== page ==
In Memory of Spock Turner
The tears are hidden by dark sunglasses but the pain is still evident as she speaks. When she says his name she clenches her heart because still after six months it is hard to remember him, knowing he's not there. Debbie Turner, graciously shares the story of her miracle dog Spock. Her main message as she speaks is that when your pet dies it doesn't mean you have to let go.
Spock, a Doberman Pincher was two and a half when Debbie found him. She knew right from the beginning that he was a special dog. As a baby Spock had been kicked by a horse and abandoned. When he was found, he was blind in one eye. The lady who took him into shelter, cared a great deal for him and would only give him to the perfect owner. That perfect owner, of course, was Debbie who says Spock took to her as soon as they met. Their bond was evident from the start, and that bond has yet to be broken today. "He would never leave my side. It wouldn't matter if the gate was open, he wouldn't go, he wouldn't leave me." Debbie says remembering how special Spock was. He was always with her and he followed her everywhere.
Two years ago, however things started to look bad for Spock. A cancerous lump was found in his stomach and his whole spleen had to be removed. "Doctors gave him 18-30 days to live." But Spock was a fighter and six months later, he was still living, healthy as a horse, and cancer free. At that same time Spock had been dealing with another disease: Cardiomyopathy. This disease causes the heart to enlarge to the extent that it has difficulty pumping blood. It is most prevalent in humans but affects dogs such as Dobermans as well. Spock had been handling the heart condition very well. He had become a research dog for the University of Guelph and there had been really no problems to contend with.
Then one sad day in the fall of '97 Spock began not eating and he really didn't want to play anymore. "I could tell he was sick, he wouldn't eat anything, not even steak. He didn't want to play with anyone either. His spark was completely gone." The hardest day of Debbie's life came on November 10, 1997 when she decided that Spock should suffer no longer. He would have to be put down. "I had it done at my house. I held him in my arms and kissed my baby boy good-bye." It is natural for most pet owners to want their beloved to die in a safe and familiar place. It makes it easier for both pet and pet owner. As for Debbie the whole ordeal was the hardest thing she's ever had to handle. "I cried every single day, I couldn't even look at pictures, it just felt like a whole part of me was missing." Today, she cries a little less, as it is slowly becoming easier to deal with Spock's death.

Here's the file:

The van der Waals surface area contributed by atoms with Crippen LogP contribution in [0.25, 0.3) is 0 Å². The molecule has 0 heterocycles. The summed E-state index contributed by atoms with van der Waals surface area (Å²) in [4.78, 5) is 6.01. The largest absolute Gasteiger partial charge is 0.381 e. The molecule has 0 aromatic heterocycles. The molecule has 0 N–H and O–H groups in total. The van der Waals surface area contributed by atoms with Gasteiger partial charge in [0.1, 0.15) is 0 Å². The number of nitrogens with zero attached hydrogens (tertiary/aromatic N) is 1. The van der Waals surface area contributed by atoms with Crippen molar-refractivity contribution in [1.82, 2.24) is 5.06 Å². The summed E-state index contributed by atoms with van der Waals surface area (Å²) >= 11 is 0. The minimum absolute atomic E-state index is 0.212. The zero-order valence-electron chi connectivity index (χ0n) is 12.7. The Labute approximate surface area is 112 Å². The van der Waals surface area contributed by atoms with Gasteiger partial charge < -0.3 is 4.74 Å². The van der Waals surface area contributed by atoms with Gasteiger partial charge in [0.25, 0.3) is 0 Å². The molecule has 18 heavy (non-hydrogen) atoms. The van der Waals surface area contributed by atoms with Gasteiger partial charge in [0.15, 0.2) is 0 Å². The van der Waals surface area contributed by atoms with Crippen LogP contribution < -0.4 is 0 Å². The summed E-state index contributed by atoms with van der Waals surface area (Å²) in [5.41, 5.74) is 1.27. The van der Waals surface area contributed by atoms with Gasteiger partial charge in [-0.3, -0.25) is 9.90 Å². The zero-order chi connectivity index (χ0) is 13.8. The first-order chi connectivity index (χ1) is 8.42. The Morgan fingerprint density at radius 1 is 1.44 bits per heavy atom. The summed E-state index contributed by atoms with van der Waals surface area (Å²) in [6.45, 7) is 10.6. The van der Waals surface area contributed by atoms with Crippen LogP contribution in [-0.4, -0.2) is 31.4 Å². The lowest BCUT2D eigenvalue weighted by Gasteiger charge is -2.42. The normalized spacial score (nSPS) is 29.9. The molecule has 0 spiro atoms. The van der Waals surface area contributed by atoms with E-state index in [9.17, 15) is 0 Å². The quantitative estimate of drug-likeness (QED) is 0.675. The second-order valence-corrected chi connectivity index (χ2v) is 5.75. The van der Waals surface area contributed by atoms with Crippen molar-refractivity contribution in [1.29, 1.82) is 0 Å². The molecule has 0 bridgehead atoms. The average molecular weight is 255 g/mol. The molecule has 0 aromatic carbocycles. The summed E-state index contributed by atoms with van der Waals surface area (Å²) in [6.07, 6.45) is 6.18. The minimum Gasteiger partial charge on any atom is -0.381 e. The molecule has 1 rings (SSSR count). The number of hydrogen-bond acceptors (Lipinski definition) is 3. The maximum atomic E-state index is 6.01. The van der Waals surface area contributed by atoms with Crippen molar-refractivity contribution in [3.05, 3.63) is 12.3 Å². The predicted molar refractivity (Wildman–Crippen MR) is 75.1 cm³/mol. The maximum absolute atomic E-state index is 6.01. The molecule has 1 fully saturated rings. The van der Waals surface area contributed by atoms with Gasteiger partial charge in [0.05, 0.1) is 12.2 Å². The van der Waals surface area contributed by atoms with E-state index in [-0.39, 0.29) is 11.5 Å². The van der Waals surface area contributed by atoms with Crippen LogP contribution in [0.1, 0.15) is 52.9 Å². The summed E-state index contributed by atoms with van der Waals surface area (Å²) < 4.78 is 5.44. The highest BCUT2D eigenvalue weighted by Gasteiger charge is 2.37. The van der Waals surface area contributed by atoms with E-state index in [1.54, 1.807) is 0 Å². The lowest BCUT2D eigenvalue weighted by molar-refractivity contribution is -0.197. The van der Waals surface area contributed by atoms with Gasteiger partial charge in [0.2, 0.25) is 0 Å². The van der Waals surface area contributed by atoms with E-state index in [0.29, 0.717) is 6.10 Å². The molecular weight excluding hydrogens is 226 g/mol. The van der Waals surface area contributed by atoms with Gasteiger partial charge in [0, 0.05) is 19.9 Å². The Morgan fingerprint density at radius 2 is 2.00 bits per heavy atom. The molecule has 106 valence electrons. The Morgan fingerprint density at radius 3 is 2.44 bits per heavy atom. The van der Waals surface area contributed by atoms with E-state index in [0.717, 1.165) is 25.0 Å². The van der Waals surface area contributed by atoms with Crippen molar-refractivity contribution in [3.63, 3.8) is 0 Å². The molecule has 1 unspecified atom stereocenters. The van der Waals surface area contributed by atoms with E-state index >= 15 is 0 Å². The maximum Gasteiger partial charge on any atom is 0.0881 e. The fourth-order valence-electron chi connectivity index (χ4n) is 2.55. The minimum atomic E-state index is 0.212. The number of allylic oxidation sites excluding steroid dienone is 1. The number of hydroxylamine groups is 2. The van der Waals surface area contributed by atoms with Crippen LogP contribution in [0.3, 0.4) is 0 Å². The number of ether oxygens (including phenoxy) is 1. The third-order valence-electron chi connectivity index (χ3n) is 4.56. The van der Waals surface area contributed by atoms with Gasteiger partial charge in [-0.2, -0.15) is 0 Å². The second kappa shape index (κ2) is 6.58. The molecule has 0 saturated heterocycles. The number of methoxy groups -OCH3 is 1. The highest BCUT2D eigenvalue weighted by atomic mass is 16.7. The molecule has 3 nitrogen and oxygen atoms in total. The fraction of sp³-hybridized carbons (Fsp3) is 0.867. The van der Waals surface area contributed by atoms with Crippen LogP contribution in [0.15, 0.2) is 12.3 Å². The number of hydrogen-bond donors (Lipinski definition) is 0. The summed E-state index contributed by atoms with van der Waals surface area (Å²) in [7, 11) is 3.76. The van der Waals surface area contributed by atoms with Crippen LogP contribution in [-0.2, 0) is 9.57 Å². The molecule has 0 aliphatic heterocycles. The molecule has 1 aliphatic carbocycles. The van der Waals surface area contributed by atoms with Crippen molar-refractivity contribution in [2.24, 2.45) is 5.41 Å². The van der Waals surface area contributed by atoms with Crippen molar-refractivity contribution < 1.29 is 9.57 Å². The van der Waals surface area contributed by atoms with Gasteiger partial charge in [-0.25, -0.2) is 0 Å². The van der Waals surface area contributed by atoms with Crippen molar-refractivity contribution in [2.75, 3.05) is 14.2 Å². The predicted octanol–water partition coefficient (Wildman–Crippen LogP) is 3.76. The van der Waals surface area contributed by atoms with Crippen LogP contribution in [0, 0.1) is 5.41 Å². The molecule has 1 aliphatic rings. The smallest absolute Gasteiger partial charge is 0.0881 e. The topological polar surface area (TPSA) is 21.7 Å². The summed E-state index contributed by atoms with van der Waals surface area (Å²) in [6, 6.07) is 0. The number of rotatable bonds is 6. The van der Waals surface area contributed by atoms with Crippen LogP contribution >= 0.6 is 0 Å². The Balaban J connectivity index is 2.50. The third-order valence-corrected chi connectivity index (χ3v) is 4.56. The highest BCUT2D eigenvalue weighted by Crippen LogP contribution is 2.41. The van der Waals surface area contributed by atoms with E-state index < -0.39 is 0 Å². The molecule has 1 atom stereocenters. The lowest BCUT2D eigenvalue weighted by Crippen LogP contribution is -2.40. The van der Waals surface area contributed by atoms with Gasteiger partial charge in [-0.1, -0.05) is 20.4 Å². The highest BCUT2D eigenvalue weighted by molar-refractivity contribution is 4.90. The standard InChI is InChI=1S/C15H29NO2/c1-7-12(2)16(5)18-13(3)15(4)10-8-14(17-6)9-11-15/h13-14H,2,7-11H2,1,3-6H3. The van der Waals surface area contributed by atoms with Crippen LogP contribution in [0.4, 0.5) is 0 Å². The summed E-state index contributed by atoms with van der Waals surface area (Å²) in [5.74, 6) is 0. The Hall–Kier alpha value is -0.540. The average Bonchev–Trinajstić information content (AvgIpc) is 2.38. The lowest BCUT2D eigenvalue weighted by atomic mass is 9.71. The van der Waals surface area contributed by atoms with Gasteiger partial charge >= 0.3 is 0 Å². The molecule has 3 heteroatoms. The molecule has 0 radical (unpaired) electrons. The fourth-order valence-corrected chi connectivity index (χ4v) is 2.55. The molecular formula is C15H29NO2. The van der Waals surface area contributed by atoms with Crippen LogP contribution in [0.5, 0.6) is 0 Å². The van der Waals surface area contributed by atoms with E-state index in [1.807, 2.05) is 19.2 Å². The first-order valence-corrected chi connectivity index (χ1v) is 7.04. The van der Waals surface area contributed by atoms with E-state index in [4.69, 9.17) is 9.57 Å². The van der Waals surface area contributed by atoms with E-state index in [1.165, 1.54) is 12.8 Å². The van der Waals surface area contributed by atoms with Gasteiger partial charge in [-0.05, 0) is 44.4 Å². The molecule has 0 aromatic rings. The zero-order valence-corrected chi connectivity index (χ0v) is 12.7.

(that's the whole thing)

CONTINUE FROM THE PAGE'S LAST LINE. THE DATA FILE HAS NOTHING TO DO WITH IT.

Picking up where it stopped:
Many things have helped Debbie through this ordeal. Having another dog, Jade made it a little easier with the loss. Also in March of '98 she adopted another Doberman named Duke, "not to replace Spock, but to help and love another dog who needs it. Spock was special no one could replace him."
Debbie's pain will never be completely gone but there are factors that help her through the days. She turns to the Internet for a lot of aid and support because the sites are specifically made for people in her position. She's found a poem that's given her hope that she will find Spock again someday. It is entitled The Bridge and it describes a beautiful place where all pets go when they die. There they stay happy and healthy waiting for their owners to arrive so they can be together once again. "The Bridge really helps, I go to sleep, kiss Spock's picture goodnight and tell him to wait for Mommy at the bridge."
The best thing in aiding Debbie get over the death of Spock is keeping him alive in any way she can. She keeps his pictures everywhere and looks at them often, that way she will never "forget his face". When Spock died she got him cremated. "I wrapped his favorite sweater around the jar, put his collar and a toy on it, and buried him at a friend's property where we always used to walk and play." She spent a month carving a headstone for him and she visits his grave often. "Not a day goes by" that she doesn't think of him. She also changed her license plate to say, SPOCK T. "He loved the car and now he can be with it always." Finally, this year, Jade, Spock's sister raised $525 for the Terry Fox Run in memory of the $500 Spock raised last year.
Although things will never be completely back to normal without Spock, things are beginning to look up for Debbie. Her advice to pet owners who will someday have to face the trauma she has is simply this, "Do your best by them, because you know they've done their best by you." Debbie herself has, and continues to do her best by Spock and her two other dogs. She keeps Spock alive in her heart, in her mind and in her soul. If his memory lives in these places, he truly will never die.
By: Stephanie Rea
Student at King City Secondary
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